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Cowden's syndrome

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Cowden's syndrome
Olympia Kovich MD, and David Cohen MD MPH
Dermatology Online Journal 10 (3): 3

From the Ronald O. Perelman Department of Dermatology, New York University


A 59-year-old woman initially presented with facial papules, which were consistent with trichilemmomas on histopathologic examination. Her course was complicated by breast, endometrial, and renal-cell carcinomas, as well as a multinodular goiter that necessitated a thyroidectomy. Cowden's syndrome is a rare autosomal dominant syndrome that is characterized by hamartomas of ectodermal, mesodermal, and endodermal origin as well as an increased risk of breast, thyroid, and endometrial neoplasias. Medical management includes screening for breast cancer and thyroid abnormalities, and performing other age-specific examinations. Treatment of facial papules includes topical 5-fluorouracil, isotretinoin, curettage, laser ablation, or surgical excision.

Clinical synopsis

History.—A 59-year-old woman presented with a 20-year history of papules on the dorsa of the hands and feet. The patient developed a benign tumor of the breast at age 16 and a bone cyst of the femur at age 21. She did not seek evaluation until she was 36 for facial papules that have been present since age 16. She developed breast cancer at age 45; treatment consisted of mastectomy and chemotherapy. The patient reported that her facial papules disappeared while she received chemotherapy but later recurred. Three years later, she underwent a total abdominal hysterectomy for endometrial carcinoma. At age 46, she developed hyperthyroidism, which was attributed to a multinodular goiter. Because her symptoms were not controlled by medication, she underwent a thyroidectomy three years later. The patient developed breast cancer in the contralateral breast at age 52 and underwent mastectomy with reconstruction. Five years later, bilateral partial nephrectomies were performed for renal cell carcinoma.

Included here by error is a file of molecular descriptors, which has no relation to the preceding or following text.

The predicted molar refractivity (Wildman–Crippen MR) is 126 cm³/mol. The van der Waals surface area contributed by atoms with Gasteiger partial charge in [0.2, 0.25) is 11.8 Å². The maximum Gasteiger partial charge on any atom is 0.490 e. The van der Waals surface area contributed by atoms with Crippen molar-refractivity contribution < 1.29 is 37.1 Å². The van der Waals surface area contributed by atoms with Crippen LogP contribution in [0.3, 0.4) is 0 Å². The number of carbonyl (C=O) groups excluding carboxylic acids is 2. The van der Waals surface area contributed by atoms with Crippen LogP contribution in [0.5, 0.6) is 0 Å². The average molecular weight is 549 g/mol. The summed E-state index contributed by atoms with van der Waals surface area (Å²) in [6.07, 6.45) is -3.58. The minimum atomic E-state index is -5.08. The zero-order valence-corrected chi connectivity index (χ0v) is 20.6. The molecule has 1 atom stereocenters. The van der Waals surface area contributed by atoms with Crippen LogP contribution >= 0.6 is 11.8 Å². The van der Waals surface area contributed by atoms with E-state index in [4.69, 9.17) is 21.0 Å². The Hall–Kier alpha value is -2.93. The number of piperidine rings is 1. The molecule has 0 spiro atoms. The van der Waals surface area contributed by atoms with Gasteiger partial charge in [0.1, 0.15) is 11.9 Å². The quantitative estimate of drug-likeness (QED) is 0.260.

The patient received treatment with liquid nitrogen for the facial papules. Most recently she was referred for possible laser treatment. Surgical removal of oral lesions has been performed periodically.

Physical Examination.—Numerous, firm, flat-topped, skin-colored papules were present on the periorbital and perioral regions and on the nasolabial folds. In addition, a filiform papule was noted on the right nasolabial fold. Hyperkeratotic, verrucous papules were present on the dorsa of the hands and feet. There are no oral lesions.

Figure 1 Figure 2

Laboratory Data.—The patient underwent genetic testing, and a mutation in the PTEN gene was found.

Diagnosis.—Cowden's syndrome.


Cowden's syndrome is an uncommon, although likely underreported, autosominal dominant disorder that is characterized by hamartomatous tumors of all three germ layers and by an increased risk of breast, thyroid, and endometrial neoplasia. Pathognomonic criteria include mucocutaneous lesions, found in over 90 percent of patients; these comprise facial trichilemmomas, acral keratoses, papillomatous papules, and mucosal lesions [1]. Mucocutaneous lesions appear most commonly in the second and third decades; facial papules are the most frequent finding [2]. Coalescing mucosal lesions with a predilection for the buccal and gingival mucosae lead to the characteristic cobblestone-like pattern that is found in 40 percent of patients [2].